This sanctuary is one of seven owned by the Society. Hilly woods, a brook, and 1,256 feet of sandy shore and tidal marsh make up the 177-acre sanctuary, which borders lovely Merrymeeting Bay, well-known for its diversity of waterfowl. This hike along the trails will take us through woodlands that border the east side of the bay to a large, old stand of bigtooth aspen and fascinating freshwater estuary plants that are limited to this rare habitat type. Bring binoculars if you have them; be prepared to get your feet wet! Habitat: estuary and mixed hardwood-conifer forest
Known For: freshwater estuary plants
Program Code: FDT8029
Instructor: Ted Elliman, botanist and author of "Wild Flowers of New England"
Join Dan Jaffe to learn about the best native plant materials available today for use in the design and landscape trades. Covering everything from plants for tough spots to specialty plants for specific habitats, this class will add a host of less-familiar native species to your plant palette. Program Code: HOR1200
Instructor: Dan Jaffe
Cosponsor: Ecological Landscape Alliance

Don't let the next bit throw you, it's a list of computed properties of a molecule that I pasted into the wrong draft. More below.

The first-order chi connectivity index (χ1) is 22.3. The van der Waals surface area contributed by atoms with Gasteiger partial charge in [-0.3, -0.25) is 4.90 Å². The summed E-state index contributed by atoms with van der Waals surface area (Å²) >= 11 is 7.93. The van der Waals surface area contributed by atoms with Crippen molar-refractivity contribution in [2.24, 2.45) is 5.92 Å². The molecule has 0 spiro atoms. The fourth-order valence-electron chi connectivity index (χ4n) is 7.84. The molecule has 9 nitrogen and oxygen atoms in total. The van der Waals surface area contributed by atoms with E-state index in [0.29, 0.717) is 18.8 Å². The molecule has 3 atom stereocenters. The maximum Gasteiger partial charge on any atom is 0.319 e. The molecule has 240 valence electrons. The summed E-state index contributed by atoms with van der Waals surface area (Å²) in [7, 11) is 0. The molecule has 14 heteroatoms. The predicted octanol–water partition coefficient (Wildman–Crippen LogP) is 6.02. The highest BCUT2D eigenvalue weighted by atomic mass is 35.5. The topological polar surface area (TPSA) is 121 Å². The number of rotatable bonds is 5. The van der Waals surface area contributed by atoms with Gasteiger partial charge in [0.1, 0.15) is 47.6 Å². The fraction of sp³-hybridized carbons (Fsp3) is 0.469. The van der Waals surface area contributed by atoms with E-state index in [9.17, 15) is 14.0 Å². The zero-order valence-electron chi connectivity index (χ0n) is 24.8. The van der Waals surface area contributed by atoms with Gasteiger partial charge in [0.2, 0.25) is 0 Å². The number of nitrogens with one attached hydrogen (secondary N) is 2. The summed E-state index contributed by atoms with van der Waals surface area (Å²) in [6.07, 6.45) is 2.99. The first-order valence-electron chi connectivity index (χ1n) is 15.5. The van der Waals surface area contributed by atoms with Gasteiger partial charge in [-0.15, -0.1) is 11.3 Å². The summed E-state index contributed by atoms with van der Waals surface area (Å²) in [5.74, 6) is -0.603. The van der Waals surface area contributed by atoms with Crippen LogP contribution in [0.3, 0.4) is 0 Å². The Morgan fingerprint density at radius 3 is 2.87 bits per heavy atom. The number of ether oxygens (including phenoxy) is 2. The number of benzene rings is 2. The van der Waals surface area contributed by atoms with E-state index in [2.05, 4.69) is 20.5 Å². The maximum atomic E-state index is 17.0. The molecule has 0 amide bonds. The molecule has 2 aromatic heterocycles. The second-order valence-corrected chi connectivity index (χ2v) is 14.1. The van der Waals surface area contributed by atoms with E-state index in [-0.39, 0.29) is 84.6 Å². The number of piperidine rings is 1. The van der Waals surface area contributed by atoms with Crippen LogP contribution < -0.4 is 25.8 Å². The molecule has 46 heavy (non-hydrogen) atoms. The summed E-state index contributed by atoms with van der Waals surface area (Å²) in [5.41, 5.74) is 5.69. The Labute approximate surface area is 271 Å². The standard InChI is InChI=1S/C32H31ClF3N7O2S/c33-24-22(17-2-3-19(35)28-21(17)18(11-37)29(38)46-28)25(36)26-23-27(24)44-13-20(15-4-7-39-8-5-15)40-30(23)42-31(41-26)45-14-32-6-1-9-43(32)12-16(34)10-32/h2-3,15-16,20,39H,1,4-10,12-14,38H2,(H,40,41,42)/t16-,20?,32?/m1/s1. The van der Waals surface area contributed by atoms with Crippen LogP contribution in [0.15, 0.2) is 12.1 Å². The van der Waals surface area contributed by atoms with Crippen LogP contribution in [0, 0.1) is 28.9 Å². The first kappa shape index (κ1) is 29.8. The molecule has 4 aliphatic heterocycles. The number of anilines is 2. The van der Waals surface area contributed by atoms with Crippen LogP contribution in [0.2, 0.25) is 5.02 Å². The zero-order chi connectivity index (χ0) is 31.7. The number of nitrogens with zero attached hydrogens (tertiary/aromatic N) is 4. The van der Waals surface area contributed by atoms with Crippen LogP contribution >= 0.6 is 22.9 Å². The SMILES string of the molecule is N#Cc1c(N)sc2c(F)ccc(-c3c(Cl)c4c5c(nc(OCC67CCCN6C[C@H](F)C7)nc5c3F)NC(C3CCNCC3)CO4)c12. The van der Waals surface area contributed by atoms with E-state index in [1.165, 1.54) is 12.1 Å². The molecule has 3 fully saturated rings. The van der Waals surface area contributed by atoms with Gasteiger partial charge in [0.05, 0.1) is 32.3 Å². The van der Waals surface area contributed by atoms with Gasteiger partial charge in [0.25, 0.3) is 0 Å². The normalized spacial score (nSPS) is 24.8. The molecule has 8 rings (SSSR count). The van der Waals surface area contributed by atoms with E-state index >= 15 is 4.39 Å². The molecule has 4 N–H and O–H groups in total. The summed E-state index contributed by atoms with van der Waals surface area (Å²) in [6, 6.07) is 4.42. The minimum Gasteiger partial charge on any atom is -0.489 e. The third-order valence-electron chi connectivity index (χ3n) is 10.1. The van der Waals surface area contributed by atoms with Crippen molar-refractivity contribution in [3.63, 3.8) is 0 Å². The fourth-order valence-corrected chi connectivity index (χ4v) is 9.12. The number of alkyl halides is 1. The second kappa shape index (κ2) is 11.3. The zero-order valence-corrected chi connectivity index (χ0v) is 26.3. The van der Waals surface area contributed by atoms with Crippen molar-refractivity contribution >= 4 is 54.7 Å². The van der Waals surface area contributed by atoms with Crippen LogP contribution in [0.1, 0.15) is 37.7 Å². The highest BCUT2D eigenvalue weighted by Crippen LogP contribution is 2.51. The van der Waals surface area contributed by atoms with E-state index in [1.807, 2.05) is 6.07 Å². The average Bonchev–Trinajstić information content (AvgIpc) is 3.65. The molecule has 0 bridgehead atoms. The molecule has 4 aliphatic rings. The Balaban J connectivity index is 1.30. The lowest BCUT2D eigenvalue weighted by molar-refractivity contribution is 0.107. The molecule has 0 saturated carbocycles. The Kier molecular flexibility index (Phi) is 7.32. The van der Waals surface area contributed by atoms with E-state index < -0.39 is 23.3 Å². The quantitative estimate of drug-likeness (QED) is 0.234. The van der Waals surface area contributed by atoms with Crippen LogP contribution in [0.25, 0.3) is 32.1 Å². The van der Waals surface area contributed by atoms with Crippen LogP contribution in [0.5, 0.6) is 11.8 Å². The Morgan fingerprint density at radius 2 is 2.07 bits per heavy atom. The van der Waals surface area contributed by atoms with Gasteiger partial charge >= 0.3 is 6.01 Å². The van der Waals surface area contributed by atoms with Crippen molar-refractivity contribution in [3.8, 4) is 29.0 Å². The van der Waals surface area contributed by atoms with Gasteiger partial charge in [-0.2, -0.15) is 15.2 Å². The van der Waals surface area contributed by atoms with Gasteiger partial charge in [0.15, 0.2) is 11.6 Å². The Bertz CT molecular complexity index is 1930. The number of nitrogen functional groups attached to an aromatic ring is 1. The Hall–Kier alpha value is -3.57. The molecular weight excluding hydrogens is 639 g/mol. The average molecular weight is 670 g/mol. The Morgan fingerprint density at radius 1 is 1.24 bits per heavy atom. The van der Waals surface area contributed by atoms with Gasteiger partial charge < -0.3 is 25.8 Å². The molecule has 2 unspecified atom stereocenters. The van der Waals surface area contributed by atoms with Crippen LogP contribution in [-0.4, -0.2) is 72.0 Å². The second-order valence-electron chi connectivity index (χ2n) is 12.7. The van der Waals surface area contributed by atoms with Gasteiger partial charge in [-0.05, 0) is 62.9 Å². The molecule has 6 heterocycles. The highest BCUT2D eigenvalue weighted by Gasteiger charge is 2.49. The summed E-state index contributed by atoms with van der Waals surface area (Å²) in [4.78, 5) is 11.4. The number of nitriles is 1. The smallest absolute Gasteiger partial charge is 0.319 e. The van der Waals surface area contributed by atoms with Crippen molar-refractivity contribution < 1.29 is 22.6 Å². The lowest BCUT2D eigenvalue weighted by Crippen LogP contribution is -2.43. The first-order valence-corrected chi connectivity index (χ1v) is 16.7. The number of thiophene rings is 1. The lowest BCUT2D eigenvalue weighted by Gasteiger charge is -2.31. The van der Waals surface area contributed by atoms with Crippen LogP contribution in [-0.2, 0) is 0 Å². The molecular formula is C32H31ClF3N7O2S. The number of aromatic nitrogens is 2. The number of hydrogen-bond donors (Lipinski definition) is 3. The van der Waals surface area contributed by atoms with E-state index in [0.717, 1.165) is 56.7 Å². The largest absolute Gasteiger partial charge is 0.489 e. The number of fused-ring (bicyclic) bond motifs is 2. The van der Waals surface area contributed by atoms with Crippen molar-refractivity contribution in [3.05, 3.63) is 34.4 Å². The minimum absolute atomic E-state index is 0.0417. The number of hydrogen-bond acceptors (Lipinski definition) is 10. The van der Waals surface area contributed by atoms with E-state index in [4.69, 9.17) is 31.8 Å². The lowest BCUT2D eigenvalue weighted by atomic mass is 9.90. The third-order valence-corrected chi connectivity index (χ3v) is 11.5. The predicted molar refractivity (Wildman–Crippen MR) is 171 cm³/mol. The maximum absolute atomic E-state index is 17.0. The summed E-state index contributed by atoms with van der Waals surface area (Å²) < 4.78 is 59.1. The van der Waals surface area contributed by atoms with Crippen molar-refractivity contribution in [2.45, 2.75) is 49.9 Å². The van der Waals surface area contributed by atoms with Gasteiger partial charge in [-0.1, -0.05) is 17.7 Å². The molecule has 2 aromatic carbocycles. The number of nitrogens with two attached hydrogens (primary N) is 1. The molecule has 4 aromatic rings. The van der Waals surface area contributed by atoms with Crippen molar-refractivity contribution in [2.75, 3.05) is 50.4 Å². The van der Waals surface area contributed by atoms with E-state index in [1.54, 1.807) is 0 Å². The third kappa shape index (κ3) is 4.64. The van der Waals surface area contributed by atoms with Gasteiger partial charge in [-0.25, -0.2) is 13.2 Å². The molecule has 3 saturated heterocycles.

Tree by tree, sections of the Casey Arborway are being replanted. On Tuesday, resident Clay Harper noticed 21 plane trees being planted along the western section of the massive project. The plantings come two years after clearcutting of hundreds of trees around Forest Hills Station. By the time the road realignment project is completely done - current estimates put that at Spring 2018 - MassDOT says the area will have 400 more trees than when the project began. We've been following the Casey Arborway project's ups and down for years.
Remember the winter of 2015? If the 100-plus inches of snow didn't depress you, there was the chopping down of more than a hundred trees around Forest Hills for the Casey Arborway project. Now for the good news, nature lovers: The first trees of the mammoth project will soon be planted. The Department of Transportation announced Tuesday that week after next contractors plan to start planting trees in the area where the permanent median of the Arborway will be. It was just one line in MassDOT's latest "Three-week Look-ahead," but it should bring a smile to everyone who hated seeing those 160 trees cut down.
Jamaica Plain writer Rachel Lebeaux took in the magnificent cherry trees blossoming at Arnold Arboretum. Most of the cherries are located in the Bradley Rosaceous Collection. It's nearest the Forest Hills gate. Here's a simple map. However, there are cherry trees in other parts of the Arboretum as well, and they're all spectacular right now.